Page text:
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Washington (CNN) — Stung by criticism that aid hasn’t been getting into earthquake-ravaged Haiti quickly enough, U.S. officials say they are taking steps to right both the problem and the perception.


A senior administration official involved in the aid operation said the speed of aid delivery is improving, with as many as 100 flights a day coming in now, compared to 25 flights per day just after the earthquake hit last week.

The official acknowledged that not all aid, particularly medical supplies, was getting through fast enough, but said that in recent days, at least half of the flights entering Haiti are carrying humanitarian supplies, and most of the other flights, including those of the U.S. military and foreign governments, are still carrying some kind of aid.

The official attributed the slight delay in getting aid through to two factors.

Dozens of planes were flying into the Port-au-Prince airport in Haiti, carrying a variety of food, water, medicine and search-and-rescue gear.

The official, who spoke on condition of anonymity, said military personnel on the ground were sometimes confused about what the planes were carrying.

The military will now station aid officials in the airport control tower to assess the contents of each flight to ease the flow of aid.

Also, a Web-based system has been created so that aid groups, donor countries and others can track when each flight is scheduled to land and the supplies it has aboard.

The official also said the operating procedure of the U.N. Stabilization Mission in Haiti (MINUSTAH) says it can work without security only during daylight. The arrival of U.S. troops means they can take over a large share of security and speed up the processing of aid.

“Realistically, I am aware of the difficulties that this terrible natural disaster has posed,” Secretary of State Hillary Clinton said earlier Wednesday.

The senior administration official said that more than 300 aid distribution sites are up and running, in which more than 400,000 meals and humanitarian rations and more than 600,000 bottles of water have been delivered.

Clinton said she was impressed by how much had gotten done, considering “so many challenges that had to be addressed all at once.”

“But when the principle instruments of authority and assistance dealing with the Haitian government, the United Nations, MINUSTAH themselves, were so impacted, we really had to start at the very beginning,” she said.

At least 72,000 people — including dozens of U.N. staff members — have been confirmed dead in the magnitude-7.0 earthquake that struck Haiti on January 12, according to the country’s prime minister.

International aid contributions have totaled hundreds of millions of dollars since, but relief agencies on the ground say transportation bottlenecks and poor communications have slowed the delivery of food, water and medicine to survivors.

On Wednesday, U.S. Agency for International Development administrator Dr. Rajiv Shah ordered more medicine and other supplies to be sent within the next 24 hours, the administration official said.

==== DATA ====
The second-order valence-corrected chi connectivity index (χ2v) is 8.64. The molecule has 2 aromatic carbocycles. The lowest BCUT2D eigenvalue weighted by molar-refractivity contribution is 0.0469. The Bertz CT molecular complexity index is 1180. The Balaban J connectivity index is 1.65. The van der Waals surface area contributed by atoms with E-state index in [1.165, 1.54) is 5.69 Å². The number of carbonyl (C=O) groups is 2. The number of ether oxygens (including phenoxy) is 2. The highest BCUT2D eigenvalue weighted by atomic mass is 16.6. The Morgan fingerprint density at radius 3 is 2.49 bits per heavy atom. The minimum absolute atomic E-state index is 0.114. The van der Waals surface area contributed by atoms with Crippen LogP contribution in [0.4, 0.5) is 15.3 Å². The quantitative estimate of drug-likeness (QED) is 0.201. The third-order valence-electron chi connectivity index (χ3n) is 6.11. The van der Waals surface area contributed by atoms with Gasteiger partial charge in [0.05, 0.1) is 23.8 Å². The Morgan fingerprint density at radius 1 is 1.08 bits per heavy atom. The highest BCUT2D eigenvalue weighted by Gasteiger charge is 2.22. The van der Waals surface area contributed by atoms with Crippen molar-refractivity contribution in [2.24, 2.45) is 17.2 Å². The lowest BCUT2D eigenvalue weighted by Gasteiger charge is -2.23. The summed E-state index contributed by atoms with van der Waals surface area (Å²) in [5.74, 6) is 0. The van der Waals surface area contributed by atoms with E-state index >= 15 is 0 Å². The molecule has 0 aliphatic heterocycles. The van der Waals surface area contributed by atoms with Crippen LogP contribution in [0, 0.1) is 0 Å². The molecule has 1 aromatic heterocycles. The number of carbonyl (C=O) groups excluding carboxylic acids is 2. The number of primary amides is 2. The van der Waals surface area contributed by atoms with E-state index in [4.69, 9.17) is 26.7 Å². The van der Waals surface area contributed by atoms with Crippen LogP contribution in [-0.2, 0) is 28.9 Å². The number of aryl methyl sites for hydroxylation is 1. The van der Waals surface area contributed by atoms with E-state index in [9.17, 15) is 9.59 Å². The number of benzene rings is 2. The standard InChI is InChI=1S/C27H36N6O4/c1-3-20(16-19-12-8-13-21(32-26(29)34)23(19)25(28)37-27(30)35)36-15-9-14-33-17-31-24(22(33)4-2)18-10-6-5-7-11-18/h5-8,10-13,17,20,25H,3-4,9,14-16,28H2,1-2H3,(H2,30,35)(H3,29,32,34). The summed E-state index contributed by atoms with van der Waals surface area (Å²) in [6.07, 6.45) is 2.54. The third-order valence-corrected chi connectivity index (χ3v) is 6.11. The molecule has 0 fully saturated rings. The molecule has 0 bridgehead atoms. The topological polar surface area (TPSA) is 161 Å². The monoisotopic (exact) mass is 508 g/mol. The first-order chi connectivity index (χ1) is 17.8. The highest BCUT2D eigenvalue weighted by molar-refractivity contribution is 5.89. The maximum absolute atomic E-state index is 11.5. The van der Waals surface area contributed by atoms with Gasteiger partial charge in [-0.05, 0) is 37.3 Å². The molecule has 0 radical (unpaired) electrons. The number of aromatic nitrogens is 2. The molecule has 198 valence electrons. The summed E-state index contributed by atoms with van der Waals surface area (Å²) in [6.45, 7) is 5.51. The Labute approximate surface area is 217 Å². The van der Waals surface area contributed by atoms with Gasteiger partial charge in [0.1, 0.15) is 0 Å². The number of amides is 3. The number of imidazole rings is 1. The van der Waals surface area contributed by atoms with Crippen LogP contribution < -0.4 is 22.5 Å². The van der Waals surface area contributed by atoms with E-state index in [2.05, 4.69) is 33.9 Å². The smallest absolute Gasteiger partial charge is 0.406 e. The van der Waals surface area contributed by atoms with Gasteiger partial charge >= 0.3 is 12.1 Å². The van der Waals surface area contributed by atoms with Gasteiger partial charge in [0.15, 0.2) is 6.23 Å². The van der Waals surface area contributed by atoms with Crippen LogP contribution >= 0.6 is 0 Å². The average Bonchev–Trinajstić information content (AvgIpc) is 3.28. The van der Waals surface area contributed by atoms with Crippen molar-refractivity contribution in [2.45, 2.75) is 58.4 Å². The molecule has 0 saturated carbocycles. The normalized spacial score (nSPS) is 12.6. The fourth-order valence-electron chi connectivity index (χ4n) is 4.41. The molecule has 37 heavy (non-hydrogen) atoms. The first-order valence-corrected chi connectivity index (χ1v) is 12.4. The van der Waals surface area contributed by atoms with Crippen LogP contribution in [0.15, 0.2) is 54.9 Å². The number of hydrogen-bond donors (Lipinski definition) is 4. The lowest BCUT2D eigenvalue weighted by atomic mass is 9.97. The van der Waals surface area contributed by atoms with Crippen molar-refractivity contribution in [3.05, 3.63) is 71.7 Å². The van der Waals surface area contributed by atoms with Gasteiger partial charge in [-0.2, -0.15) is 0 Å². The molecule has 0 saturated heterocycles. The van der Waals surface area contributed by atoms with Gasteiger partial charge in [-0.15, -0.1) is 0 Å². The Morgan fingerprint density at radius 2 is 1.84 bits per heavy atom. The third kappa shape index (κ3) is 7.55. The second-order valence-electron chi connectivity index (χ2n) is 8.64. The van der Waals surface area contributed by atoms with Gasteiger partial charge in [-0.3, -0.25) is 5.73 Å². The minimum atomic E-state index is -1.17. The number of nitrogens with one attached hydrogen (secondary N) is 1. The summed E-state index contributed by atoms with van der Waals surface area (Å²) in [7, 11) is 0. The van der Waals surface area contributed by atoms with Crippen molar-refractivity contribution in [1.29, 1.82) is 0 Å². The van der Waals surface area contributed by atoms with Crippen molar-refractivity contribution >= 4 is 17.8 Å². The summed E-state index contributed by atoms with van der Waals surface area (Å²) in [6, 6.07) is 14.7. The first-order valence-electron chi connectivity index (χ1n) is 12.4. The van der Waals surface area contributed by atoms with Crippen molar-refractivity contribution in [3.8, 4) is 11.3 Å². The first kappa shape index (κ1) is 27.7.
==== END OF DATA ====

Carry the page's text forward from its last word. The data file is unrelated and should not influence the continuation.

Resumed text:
The aid group Doctors Without Borders has blamed five deaths on delays, saying that several flights carrying medical supplies have been diverted from the Port-au-Prince airport to the neighboring Dominican Republic.

Lt. Gen. P.K. Keen, the head of the U.S. military task force in Haiti, said any aircraft identified as carrying medical supplies have priority for landing. They are turned away only “if there’s no parking space on the ramp and they don’t have sufficient fuel to hold in their holding pattern,” he said.

“If the air traffic controller knows what’s on the plane and what the tail number is and he has three planes stacked up and he knows one of them has got medical supplies on it and that’s the top priority identified by the government of Haiti, then that plane is going to come in,” Keen said.

Another senior U.S. military official, speaking on condition of anonymity, said Wednesday that the priorities for aid flights are set “by the government of Haiti first and then by the U.N. second.” But the number of flights that can land at Port-au-Prince is “a sheer issue of physics and geometry; you just can’t get them all in there.”

“There are great people on the ground, working very, very hard to try and get as much in as they can as fast as they can, and try and keep everybody impressed that we are there to support them. But there are some people that are just not going to be happy, because we can’t get it all,” the official said.

The U.S. military, which has been assisting with air traffic into Port-au-Prince, says the single-runway airport has been handling up to 180 flights a day. But to improve flow, the U.S. military said Wednesday that it had obtained landing rights at the Dominican Republic’s air base at San Isidro, 150 miles (about 220 km) east of Port-au-Prince.

The U.S. military has the ability to build dirt runways that rugged cargo planes such as the C-130 Hercules can use, but the equipment needed to build those is “always at a premium,” the official said. He said the U.S. military has nearly 50 helicopters in the field that can move supplies around the country.

CNN’s Elise Labott and Jill Dougherty contributed to this report.


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